Even the best ideas don't succeed on their own. The success or failure of an idea, even one that seems promising, often depends on how well it's sold. It's only when an idea has won over supporters - whether they're offering to lend financial support or simply influence - that it begins to build the momentum it needs to hit the market in style. Reach and money are essential, two factors that require a really good pitch - whether to investors who can be convinced of the value of a product, or a panel of experts at an event. But how should a pitch look, and how can you convince listeners of your idea?
Know your audience and your target group
Before any pitch, it's important to know who you're speaking to - that is, who your audience is. Depending on whether you're speaking to investors or a panel, if your audience is within your industry or outside of it, the presentation must be tailored accordingly. Think beforehand about who it will be in front of, what questions might come up, and in which directions further conversation may go. Especially with investors, it's important to know what projects they've invested in before and in which sectors they're specialized.
Just as important as preparing for the audience is an exact knowledge of the target group. Showing you're focused on your target proves your business sense to potential investors. It's only possible to achieve long-term success by tailoring a product with a specific target group in mind. Detailed market analysis, targeted surveys, and regular market research are absolutely essential in order to develop a promising idea into a successful product.
Putting the Unique Selling Proposition (USP) in the foreground
A good brand needs a clearly defined USP, a distinctive selling point that differentiates it from other products on the market. This USP should be put in front and center in the structure of the pitch and made absolutely clear to the audience from the beginning. The product or idea the pitch is about must be presented quickly and precisely in a way that makes immediately clear where it adds value. With an elevator pitch, for example - which usually lasts between 30 seconds and 2 minutes - everything depends on presenting the most important points of your brand in as little time as possible and selling them convincingly.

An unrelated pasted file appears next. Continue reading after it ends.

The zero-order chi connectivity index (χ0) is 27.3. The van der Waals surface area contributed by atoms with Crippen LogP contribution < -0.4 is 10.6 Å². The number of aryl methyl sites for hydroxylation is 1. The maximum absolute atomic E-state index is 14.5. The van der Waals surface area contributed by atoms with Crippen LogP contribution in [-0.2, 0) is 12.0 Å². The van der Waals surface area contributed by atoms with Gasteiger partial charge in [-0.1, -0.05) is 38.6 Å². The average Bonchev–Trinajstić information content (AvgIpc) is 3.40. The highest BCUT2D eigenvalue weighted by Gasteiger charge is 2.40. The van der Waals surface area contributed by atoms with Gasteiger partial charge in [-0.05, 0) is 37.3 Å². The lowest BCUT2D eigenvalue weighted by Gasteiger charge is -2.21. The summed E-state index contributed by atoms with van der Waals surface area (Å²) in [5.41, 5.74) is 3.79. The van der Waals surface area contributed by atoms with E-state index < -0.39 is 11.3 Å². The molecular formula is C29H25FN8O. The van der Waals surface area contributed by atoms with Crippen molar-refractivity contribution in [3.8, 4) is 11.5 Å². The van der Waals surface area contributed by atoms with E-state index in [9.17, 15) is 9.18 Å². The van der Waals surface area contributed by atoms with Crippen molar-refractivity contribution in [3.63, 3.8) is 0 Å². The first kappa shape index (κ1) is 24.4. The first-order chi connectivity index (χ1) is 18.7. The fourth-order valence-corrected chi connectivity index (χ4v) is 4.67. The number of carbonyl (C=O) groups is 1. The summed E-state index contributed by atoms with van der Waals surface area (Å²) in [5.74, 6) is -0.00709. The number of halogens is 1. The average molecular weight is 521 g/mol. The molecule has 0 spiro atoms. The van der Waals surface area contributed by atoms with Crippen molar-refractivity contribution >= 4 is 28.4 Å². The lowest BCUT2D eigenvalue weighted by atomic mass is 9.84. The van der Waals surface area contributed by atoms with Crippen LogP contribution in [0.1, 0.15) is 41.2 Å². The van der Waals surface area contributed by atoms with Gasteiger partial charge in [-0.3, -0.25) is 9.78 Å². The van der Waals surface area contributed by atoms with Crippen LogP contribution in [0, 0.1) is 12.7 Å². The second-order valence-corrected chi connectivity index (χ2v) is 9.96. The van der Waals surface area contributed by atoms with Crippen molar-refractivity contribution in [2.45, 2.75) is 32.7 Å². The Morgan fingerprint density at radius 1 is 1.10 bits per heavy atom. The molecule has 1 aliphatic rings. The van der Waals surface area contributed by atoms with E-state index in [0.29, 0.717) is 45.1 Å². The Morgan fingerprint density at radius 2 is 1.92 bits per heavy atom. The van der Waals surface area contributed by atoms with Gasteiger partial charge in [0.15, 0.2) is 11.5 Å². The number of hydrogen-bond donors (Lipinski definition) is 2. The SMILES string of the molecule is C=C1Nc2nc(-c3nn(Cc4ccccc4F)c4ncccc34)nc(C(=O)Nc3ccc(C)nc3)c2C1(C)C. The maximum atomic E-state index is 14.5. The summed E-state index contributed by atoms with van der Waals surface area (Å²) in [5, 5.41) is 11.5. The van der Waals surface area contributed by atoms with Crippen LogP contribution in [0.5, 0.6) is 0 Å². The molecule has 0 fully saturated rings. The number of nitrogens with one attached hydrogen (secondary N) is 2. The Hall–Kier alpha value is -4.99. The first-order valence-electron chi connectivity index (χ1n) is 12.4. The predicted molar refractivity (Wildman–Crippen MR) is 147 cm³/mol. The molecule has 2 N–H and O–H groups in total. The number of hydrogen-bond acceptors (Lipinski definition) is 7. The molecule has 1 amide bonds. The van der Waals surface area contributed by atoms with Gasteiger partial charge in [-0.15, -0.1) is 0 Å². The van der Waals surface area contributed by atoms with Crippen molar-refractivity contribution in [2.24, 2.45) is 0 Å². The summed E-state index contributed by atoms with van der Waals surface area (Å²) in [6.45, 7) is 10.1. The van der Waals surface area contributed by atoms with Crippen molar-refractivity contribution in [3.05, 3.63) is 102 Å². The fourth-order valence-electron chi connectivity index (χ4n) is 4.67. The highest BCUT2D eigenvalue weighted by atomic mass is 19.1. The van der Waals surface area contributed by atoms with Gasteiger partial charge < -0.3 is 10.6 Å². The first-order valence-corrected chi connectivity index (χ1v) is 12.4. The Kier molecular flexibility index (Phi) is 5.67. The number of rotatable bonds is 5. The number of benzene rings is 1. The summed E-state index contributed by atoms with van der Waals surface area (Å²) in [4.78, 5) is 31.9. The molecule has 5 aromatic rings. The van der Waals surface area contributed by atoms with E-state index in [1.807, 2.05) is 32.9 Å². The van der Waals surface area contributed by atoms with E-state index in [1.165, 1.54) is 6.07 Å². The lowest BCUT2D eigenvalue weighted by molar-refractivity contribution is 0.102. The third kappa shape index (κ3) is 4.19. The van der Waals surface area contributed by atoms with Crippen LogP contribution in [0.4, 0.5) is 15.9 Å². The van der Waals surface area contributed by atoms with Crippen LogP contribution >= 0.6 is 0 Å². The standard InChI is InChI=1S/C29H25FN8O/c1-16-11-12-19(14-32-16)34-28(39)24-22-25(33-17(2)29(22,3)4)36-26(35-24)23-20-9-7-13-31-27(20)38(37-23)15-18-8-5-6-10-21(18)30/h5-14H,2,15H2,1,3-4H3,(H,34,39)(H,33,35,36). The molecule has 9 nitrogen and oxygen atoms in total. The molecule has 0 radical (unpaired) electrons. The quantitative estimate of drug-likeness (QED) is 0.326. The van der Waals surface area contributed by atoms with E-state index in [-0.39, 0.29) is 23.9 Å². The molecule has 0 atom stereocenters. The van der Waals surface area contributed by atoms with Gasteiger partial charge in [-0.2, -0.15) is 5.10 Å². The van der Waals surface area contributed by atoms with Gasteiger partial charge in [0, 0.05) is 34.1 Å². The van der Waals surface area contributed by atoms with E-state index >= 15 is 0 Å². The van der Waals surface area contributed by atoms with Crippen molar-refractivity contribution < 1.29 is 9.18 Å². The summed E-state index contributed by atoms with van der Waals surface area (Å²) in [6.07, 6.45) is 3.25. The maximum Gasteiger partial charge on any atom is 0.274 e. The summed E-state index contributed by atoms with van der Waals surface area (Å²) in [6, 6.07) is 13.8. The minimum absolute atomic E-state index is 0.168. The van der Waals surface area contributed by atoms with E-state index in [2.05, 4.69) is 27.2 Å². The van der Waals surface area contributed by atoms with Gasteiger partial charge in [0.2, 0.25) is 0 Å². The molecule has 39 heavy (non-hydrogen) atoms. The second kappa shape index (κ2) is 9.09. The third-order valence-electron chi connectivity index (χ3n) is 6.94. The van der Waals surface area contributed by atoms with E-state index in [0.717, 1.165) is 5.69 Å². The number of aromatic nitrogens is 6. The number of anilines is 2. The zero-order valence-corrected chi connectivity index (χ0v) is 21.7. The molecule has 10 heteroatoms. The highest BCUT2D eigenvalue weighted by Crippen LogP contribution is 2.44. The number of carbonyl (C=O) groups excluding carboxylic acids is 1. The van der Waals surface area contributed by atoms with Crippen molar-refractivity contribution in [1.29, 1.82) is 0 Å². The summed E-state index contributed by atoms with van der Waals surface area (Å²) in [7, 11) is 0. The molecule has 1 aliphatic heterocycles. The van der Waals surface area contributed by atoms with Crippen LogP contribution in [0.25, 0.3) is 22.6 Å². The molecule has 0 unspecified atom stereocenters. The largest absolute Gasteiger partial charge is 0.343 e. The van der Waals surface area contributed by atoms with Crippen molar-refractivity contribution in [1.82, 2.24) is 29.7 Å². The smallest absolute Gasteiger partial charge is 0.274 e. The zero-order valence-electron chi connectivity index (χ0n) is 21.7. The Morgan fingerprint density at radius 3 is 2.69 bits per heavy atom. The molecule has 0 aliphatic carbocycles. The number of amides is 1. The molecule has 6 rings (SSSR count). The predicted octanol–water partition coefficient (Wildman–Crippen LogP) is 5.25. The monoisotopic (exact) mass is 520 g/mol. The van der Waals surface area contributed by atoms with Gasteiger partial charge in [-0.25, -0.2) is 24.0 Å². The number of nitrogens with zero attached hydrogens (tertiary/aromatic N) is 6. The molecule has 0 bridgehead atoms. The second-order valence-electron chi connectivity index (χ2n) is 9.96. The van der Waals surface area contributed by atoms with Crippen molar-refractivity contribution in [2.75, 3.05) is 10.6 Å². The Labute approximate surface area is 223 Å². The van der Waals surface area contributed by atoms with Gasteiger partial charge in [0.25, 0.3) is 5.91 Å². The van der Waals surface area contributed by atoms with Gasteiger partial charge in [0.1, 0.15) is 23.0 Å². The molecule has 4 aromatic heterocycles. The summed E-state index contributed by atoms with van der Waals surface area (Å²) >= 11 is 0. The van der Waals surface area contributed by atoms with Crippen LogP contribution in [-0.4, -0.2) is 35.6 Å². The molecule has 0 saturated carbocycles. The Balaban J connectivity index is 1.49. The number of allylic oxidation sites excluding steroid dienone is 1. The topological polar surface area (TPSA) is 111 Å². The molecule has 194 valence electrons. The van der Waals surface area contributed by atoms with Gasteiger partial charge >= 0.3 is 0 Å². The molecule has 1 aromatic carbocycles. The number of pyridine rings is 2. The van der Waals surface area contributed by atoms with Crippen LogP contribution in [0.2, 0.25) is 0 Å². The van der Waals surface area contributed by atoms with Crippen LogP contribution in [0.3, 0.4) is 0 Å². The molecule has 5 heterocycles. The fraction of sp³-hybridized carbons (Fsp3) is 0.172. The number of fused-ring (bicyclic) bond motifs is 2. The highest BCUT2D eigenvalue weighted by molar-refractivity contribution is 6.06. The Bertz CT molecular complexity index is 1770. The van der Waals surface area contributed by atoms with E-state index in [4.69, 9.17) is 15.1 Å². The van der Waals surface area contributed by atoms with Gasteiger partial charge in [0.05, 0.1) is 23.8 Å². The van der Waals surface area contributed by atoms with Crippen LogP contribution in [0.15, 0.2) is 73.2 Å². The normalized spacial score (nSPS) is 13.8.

To do that, preparation is the be-all and end-all. You have to know your product and your market inside and out. That obviously requires a sophisticated business plan - one that you know backwards and forwards and includes sales and financing numbers. When communicating your plan, it's always best to stick to "facts not fiction" - you should obviously show off your brand in the best light possible, but it's not wise to overdo it or make promises you can't fulfill.
A good PowerPoint presentation helps by visually supporting your statements about your product and keeping your audience focused. Presentations delivered as parts of pitches shouldn't be too long, and should contain 10-13 slides, including a title slide. It's all about including the right mix of relevant details, meaningful numbers, and the USP. In the course of your presentation, the most important points to communicate are the mission, the team (to show the kind of expertise you have available), the technology being used, marketing measures, analysis of the competition, and financing, along with results already achieved.
To show innovation in your presentation, consider making use of Beamium - with this web-based presentation-sharing tool, your entire audience can follow along on www.beamium.com on their smartphones, tablets, or browsers. It's not only more comfortable, it also spares you passing out handouts to everyone, as they'll all have the entire presentation on their devices already and can call up individual slides later. This can be especially practical for discussing a presentation later - for example, when investors want to discuss a potential investment with business partners.
The right kind of presentation is nearly as important as the contents, as a presentation lets you convey both personality and subject matter mastery. Be authentic and as confident as possible, and show off your humor and approachability. And practice with friends and colleagues beforehand, thinking about where further questions might come so that you can have answers prepared. And don't forget: enthusiasm is good, but avoid fantasy.
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